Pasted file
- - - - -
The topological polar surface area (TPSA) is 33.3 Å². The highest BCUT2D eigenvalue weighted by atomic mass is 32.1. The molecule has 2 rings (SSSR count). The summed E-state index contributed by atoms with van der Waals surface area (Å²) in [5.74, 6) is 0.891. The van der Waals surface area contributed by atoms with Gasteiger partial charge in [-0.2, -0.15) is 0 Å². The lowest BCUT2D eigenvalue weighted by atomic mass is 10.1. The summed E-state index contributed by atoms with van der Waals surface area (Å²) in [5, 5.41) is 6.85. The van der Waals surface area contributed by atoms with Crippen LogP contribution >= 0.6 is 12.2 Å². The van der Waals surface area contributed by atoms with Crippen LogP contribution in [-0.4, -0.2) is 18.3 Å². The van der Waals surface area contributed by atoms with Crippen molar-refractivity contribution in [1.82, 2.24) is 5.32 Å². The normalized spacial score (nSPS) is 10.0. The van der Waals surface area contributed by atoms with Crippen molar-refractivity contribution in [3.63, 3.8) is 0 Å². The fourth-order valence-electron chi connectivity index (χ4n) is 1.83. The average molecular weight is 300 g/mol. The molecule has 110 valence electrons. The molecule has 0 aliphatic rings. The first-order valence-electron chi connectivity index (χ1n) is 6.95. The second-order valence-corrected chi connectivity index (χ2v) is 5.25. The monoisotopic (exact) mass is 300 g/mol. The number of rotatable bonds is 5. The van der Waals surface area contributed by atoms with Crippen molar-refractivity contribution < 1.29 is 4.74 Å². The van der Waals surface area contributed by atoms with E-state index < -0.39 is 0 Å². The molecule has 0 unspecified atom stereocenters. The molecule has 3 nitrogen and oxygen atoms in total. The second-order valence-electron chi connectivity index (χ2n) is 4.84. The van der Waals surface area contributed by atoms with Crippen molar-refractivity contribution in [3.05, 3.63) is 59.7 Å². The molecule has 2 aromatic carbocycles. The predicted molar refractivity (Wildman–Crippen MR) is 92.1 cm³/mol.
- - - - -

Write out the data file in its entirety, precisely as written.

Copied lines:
The topological polar surface area (TPSA) is 33.3 Å². The highest BCUT2D eigenvalue weighted by atomic mass is 32.1. The molecule has 2 rings (SSSR count). The summed E-state index contributed by atoms with van der Waals surface area (Å²) in [5.74, 6) is 0.891. The van der Waals surface area contributed by atoms with Gasteiger partial charge in [-0.2, -0.15) is 0 Å². The lowest BCUT2D eigenvalue weighted by atomic mass is 10.1. The summed E-state index contributed by atoms with van der Waals surface area (Å²) in [5, 5.41) is 6.85. The van der Waals surface area contributed by atoms with Crippen LogP contribution >= 0.6 is 12.2 Å². The van der Waals surface area contributed by atoms with Crippen LogP contribution in [-0.4, -0.2) is 18.3 Å². The van der Waals surface area contributed by atoms with Crippen molar-refractivity contribution in [1.82, 2.24) is 5.32 Å². The normalized spacial score (nSPS) is 10.0. The van der Waals surface area contributed by atoms with Crippen molar-refractivity contribution in [3.63, 3.8) is 0 Å². The fourth-order valence-electron chi connectivity index (χ4n) is 1.83. The average molecular weight is 300 g/mol. The molecule has 110 valence electrons. The molecule has 0 aliphatic rings. The first-order valence-electron chi connectivity index (χ1n) is 6.95. The second-order valence-corrected chi connectivity index (χ2v) is 5.25. The monoisotopic (exact) mass is 300 g/mol. The number of rotatable bonds is 5. The van der Waals surface area contributed by atoms with Crippen molar-refractivity contribution < 1.29 is 4.74 Å². The van der Waals surface area contributed by atoms with E-state index < -0.39 is 0 Å². The molecule has 0 unspecified atom stereocenters. The molecule has 3 nitrogen and oxygen atoms in total. The second-order valence-electron chi connectivity index (χ2n) is 4.84. The van der Waals surface area contributed by atoms with Crippen molar-refractivity contribution in [3.05, 3.63) is 59.7 Å². The molecule has 2 aromatic carbocycles. The predicted molar refractivity (Wildman–Crippen MR) is 92.1 cm³/mol.